© Georg Thieme Verlag KG Stuttgart · New York
A case of small-bowel perforation caused by a migrated duodenal stent
26 February 2007 (online)
Metal stents are used to palliate advanced malignant gastric outlet and duodenal obstruction  . We present a rare complication due to a migrated duodenal stent, that highlights the need for a diagnosis of malignancy before deployment.
A 73-year-old man developed symptoms of gastric outlet obstruction following lumbar spine laminectomy at another institution. Computed tomography (CT) scanning revealed a mass lesion arising from the head of the pancreas compressing the second part of the duodenum. A presumptive diagnosis of carcinoma of the pancreas was made and an expanding metal stent was deployed without a histological diagnosis.
One month later he presented to our hospital with vague abdominal pain. A further CT scan showed free air and fluid within the peritoneal cavity and the pancreas looked normal. At laparotomy he was found to have a perforation where the metal stent had impacted in the distal ileum (Figure  and ). The pancreas felt normal. It was concluded that the pancreatic mass previously seen on CT scanning was inflammatory, and that as it resolved the stent had migrated. A small-bowel resection was performed. Following a good initial recovery the patient later developed cardiovascular instability from acute bacterial endocarditis (diagnosed on echocardiography) which was fatal. An autopsy was not performed as a cause of death had been identified.
Figure 1 Section of ileum showing perforation (stent removed).
Figure 2 Close up with stent in situ. The metallic stent had been placed endoscopically for gastric outlet obstruction secondary to a pancreatic lesion. The lesion was most probably inflammatory and when it resolved the stent migrated causing perforation of the distal ileum.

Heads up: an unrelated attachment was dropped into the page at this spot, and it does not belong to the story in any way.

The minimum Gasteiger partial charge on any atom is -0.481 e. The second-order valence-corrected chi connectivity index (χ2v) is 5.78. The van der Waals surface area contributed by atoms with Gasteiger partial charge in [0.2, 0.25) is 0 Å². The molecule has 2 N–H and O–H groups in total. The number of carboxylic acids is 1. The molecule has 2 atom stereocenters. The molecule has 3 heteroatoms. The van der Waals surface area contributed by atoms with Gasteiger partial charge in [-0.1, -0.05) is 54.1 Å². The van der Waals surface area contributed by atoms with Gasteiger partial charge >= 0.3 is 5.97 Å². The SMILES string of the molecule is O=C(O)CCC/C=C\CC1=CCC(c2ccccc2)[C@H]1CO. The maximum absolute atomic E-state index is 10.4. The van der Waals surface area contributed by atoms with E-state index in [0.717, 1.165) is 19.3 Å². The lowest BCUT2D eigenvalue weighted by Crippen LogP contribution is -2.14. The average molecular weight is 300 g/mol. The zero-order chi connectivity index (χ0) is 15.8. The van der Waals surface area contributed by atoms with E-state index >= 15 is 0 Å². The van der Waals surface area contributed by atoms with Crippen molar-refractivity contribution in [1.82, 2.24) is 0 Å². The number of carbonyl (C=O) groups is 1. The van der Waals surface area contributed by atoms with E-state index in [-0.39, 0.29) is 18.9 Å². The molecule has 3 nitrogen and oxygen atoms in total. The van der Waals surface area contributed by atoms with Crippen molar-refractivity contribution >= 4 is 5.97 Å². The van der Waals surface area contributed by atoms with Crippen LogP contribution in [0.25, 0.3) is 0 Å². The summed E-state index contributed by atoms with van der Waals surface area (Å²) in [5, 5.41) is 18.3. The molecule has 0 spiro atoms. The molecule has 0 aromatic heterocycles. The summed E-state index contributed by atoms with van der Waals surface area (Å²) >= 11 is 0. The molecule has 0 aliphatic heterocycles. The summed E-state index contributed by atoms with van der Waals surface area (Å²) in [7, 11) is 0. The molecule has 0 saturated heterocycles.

Duodenal perforation is a recognized complication associated with metal stents, both those in situ and migrated esophageal devices   . There have however been no reported cases of a duodenal stent migrating into the distal ileum and causing perforation. This case demonstrates the importance of a definitive diagnosis of malignancy before placing a stent for palliation.
- 1 Feretis C, Benakis P, Dimopoulos C. Palliation of malignant gastric outlet obstruction with self-expanding metal stents. Endoscopy. 1996; 28 225-228
- 2 Jung G, Song H, Kang S. et al . Malignant gastroduodenal obstructions: treatment by means of a covered expandable metallic stent - initial experience. Radiology. 2000; 216 758-763
- 3 Bessoud B, De Baere T, Denys A. et al . Metallic stents for malignant gastroduodenal obstruction. J Vasc Interv Radiol. 2005; 16 247-253
- 4 Thumbe V, Houghton A, Smith S. Duodenal perforation by a Wallstent. Endoscopy. 2000; 32 495-497
- 5 Kim H, Han J, Kim T. et al . Duodenal perforation as a delayed complication of placement of an oesophageal stent. J Vasc Interv Radiol. 2000; 11 902-904
N. D. Karanjia, M. D.
Royal Surrey County Hospital
Surrey, GU2 7XX